Limits to Arbitrage and Hedging: Evidence from Commodity Markets
Viral V. Acharya
New York University - Leonard N. Stern School of Business; Centre for Economic Policy Research (CEPR); National Bureau of Economic Research (NBER); New York University (NYU) - Department of Finance
University of Oxford - Said Business School; University of Oxford - Oxford-Man Institute of Quantitative Finance; Centre for Economic Policy Research (CEPR); University of Oxford - Said Business School
Lars A. Lochstoer
Columbia Business School - Finance and Economics
January 17, 2010
EFA 2009 Bergen Meetings Paper
AFA 2010 Atlanta Meetings Paper
We build an equilibrium model with commodity producers who are averse to future cash flow variability, and hedge using futures. Their hedging demand is met by risk-constrained speculators. Increases in producers' hedging demand (speculators' risk- capacity) increase hedging costs via price-pressure on futures, reducing producers' inventory holdings, and thus spot prices. Consistent with our model, in oil and gas data from 1980-2006 producers' default risk forecasts hedging demand, futures risk-premia and spot prices; more so when speculative activity is lower. We conclude that limits to financial arbitrage can generate limits to hedging by firms, affecting prices in both asset and goods markets.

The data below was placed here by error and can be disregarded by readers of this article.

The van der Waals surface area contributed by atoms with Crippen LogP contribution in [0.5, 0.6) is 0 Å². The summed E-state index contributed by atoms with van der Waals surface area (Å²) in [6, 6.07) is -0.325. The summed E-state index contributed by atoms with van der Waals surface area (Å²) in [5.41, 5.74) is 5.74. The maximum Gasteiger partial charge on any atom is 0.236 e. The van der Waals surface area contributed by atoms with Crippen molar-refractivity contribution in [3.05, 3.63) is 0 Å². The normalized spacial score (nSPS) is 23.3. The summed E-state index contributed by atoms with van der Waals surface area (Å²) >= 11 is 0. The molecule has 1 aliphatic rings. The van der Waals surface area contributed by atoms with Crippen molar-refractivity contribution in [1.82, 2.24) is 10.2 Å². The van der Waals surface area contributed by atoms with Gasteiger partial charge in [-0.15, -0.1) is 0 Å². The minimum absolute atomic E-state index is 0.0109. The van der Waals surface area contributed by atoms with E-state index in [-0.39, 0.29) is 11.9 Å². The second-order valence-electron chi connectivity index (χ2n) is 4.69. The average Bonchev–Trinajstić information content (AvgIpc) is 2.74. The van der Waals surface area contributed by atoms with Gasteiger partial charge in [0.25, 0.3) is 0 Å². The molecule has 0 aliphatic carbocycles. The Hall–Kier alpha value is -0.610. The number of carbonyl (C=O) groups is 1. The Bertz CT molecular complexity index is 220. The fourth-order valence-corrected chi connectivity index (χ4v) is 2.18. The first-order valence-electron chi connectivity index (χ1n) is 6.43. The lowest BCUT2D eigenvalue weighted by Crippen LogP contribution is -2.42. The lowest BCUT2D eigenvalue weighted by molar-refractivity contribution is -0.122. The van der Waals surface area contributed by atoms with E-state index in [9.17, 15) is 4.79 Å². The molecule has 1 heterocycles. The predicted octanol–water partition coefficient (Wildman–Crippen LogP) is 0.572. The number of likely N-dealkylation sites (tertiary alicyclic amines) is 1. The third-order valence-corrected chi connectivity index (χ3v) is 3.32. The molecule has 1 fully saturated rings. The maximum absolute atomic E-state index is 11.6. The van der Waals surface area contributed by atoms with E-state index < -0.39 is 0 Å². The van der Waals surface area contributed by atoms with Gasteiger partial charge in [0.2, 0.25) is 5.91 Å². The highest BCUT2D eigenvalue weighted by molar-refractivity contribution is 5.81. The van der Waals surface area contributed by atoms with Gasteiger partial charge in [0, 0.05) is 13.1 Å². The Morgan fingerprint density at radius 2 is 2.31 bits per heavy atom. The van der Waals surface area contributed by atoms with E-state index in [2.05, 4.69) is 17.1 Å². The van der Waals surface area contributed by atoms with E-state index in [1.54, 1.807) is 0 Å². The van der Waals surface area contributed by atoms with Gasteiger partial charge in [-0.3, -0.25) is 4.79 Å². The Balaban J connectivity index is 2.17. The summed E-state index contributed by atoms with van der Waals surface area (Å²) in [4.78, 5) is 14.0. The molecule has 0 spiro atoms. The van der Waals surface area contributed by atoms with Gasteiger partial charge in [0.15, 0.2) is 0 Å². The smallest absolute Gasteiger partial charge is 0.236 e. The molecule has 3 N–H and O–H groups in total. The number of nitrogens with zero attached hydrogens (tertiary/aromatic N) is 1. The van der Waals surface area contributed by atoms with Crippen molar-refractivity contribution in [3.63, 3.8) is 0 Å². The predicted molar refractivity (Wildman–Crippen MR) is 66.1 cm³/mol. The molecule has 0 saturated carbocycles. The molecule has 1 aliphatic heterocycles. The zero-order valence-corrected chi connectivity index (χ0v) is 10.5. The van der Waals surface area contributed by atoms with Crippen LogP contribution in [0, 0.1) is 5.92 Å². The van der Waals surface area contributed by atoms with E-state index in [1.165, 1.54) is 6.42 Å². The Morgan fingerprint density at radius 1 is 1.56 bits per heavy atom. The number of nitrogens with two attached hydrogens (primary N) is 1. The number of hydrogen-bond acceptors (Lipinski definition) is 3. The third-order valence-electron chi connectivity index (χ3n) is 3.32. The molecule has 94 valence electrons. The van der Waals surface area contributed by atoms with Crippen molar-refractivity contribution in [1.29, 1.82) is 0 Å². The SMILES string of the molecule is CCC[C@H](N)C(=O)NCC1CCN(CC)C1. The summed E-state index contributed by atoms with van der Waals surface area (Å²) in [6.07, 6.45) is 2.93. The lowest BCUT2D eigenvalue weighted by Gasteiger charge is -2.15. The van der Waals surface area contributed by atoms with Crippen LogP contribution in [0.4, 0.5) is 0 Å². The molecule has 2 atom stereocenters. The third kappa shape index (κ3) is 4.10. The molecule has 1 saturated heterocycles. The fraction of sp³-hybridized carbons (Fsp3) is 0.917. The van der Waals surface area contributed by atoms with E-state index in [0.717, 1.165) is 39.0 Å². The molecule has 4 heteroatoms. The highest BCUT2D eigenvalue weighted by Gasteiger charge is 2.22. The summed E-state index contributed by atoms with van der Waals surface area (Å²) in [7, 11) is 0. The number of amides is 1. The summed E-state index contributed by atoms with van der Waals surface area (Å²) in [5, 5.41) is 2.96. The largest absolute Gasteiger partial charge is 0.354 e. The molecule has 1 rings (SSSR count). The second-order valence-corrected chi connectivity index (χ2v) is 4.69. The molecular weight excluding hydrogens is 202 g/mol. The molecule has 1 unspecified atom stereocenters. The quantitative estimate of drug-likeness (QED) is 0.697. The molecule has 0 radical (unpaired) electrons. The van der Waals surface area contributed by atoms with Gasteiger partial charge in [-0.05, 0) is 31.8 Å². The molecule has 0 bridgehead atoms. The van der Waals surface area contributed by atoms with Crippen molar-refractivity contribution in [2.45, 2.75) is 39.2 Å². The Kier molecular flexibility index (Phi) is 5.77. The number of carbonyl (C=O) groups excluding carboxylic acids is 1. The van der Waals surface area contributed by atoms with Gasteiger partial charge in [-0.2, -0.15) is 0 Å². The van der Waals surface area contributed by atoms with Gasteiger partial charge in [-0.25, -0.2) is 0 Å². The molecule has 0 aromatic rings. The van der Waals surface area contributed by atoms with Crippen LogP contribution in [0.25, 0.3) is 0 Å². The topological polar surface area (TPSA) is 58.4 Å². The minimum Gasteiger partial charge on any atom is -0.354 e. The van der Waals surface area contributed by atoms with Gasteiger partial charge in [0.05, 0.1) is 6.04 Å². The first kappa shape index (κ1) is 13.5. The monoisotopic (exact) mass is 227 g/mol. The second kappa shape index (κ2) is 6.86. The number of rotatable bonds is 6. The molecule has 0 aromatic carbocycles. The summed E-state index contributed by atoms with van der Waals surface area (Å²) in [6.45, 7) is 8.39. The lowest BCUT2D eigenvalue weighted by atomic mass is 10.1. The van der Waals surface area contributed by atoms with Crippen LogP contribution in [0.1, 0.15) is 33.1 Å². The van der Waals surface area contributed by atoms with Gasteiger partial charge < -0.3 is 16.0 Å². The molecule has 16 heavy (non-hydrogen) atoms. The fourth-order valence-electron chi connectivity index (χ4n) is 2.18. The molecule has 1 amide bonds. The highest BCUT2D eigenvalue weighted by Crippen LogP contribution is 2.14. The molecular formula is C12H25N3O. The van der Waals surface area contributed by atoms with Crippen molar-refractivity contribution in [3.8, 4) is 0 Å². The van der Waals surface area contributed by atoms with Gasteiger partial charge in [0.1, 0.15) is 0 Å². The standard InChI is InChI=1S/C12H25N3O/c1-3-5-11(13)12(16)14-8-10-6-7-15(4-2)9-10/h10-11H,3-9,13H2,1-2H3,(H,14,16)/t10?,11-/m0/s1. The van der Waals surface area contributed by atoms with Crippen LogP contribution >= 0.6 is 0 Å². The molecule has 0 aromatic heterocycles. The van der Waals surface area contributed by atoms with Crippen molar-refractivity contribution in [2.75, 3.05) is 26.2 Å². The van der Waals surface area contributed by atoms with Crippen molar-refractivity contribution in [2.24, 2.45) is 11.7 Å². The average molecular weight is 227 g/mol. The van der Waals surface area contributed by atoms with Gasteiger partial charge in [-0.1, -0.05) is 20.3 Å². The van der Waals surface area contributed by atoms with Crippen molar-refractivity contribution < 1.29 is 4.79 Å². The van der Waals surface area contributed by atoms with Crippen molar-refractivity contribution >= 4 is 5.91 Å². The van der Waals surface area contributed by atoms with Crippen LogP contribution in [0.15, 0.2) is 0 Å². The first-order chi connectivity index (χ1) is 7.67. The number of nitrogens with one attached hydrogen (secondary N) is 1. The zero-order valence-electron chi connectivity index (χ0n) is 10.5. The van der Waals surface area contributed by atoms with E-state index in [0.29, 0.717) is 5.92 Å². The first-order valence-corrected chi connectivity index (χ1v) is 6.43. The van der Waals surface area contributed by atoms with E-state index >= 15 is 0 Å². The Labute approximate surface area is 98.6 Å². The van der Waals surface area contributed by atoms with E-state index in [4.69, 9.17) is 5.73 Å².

Number of Pages in PDF File: 57
Keywords: Corporate Hedging, Commodity Pricing, Default Risk, Incomplete Markets, Limits to Arbitrage
Date posted: March 14, 2008 ; Last revised: July 27, 2011
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